The Trophy Wife and the Tennis Pro
CHICAGO June 9, 1982
Eva Hartmann, the 14-year-old daughter of the man everyone called "the stereo king of Chicago," found her father's bullet-riddled body lying on the floor of his upstairs bedroom. With Eva was her stepmother, Debra Hartmann, who that very night had been scheduled to negotiate the final details of her divorce from Eva's millionaire father, Werner Hartmann.
But instead of meeting with her estranged husband, Debra had surprised Eva and her mother, Werner's first wife, with a night on the town. The three of them had dined and then danced until the wee hours of the morning at a string of Chicagoland restaurants and discos.
Debra had not gotten Eva home until 4:30 that morning. When they pulled up to the house in the affluent suburb of Northbrook, Eva first noticed that her father's prized Rolls Royce was parked in the driveway, not in the garage where he normally kept it. Eva knew she was going to be in big trouble with her dad for coming home so late.
"We walked into the house, and I was trying to be quiet," Eva said. Classical music was playing from the stereo system, but there was no sign of her father. "You just got an eerie feeling when you walked into the house, and you knew something wasn't right."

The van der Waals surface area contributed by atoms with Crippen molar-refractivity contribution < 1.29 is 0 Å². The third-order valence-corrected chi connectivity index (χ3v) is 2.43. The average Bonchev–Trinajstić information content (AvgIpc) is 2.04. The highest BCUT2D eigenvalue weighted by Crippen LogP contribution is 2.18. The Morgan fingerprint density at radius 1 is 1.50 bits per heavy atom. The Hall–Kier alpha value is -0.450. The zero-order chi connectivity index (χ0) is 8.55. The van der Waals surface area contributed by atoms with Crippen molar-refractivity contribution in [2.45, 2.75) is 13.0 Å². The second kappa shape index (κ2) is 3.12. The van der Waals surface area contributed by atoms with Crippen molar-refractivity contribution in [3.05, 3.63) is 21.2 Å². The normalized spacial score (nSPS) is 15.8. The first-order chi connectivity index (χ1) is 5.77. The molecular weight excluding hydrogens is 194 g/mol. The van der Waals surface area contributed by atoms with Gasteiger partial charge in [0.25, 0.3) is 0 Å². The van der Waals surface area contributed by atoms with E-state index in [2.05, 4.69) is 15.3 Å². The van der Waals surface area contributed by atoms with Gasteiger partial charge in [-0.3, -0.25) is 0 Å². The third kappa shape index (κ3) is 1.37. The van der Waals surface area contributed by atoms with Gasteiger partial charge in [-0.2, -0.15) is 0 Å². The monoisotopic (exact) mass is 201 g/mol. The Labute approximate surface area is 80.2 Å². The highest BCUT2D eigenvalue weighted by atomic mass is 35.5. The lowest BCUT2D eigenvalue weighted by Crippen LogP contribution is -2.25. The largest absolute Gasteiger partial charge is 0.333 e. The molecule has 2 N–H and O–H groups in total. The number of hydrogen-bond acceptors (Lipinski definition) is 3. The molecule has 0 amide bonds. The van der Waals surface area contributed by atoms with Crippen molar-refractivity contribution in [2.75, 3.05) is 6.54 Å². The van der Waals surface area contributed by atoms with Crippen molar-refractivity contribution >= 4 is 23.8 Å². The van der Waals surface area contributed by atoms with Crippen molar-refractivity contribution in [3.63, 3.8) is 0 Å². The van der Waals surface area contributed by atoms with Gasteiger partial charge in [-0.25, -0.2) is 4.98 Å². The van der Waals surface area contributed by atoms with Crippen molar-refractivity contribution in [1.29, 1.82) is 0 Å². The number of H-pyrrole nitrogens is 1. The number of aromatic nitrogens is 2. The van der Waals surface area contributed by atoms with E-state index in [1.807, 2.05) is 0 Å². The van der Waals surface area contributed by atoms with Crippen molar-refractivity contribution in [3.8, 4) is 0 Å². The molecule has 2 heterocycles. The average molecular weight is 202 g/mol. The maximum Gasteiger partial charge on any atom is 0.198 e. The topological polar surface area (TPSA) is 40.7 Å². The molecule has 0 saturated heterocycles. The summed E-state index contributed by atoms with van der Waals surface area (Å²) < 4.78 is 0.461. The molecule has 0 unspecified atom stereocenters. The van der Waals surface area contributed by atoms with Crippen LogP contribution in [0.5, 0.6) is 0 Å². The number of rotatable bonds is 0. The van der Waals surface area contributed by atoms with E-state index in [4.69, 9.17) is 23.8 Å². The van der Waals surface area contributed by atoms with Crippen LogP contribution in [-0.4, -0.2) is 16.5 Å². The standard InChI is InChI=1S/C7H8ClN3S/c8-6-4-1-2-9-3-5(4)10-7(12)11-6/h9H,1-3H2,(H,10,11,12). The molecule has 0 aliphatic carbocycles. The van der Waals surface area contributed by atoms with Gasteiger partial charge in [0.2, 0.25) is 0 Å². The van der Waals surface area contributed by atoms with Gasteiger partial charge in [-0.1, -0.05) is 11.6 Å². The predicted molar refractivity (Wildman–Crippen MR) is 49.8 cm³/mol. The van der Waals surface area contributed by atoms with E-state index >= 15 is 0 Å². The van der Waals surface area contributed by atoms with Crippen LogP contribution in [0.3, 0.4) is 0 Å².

Eva and her stepmother climbed the stairs. Debra saw Werner first. She then grabbed Eva and pulled her into the master bedroom and showed the 14-year-old her father's body.
Eva was horrified. She screamed and asked Debra to call for help. Eva wanted to stay with her father, but Debra insisted they leave. Debra didn't want to pick up the phone and await help. She wanted instead to drive to the police station. So she piled her stepdaughter into her car and drove to the Northbrook Police Department a mile away.
At the police station, Debra reported that her husband had committed suicide. The police ordered Debra and Eva to remain at the station while they dispatched officers to the house.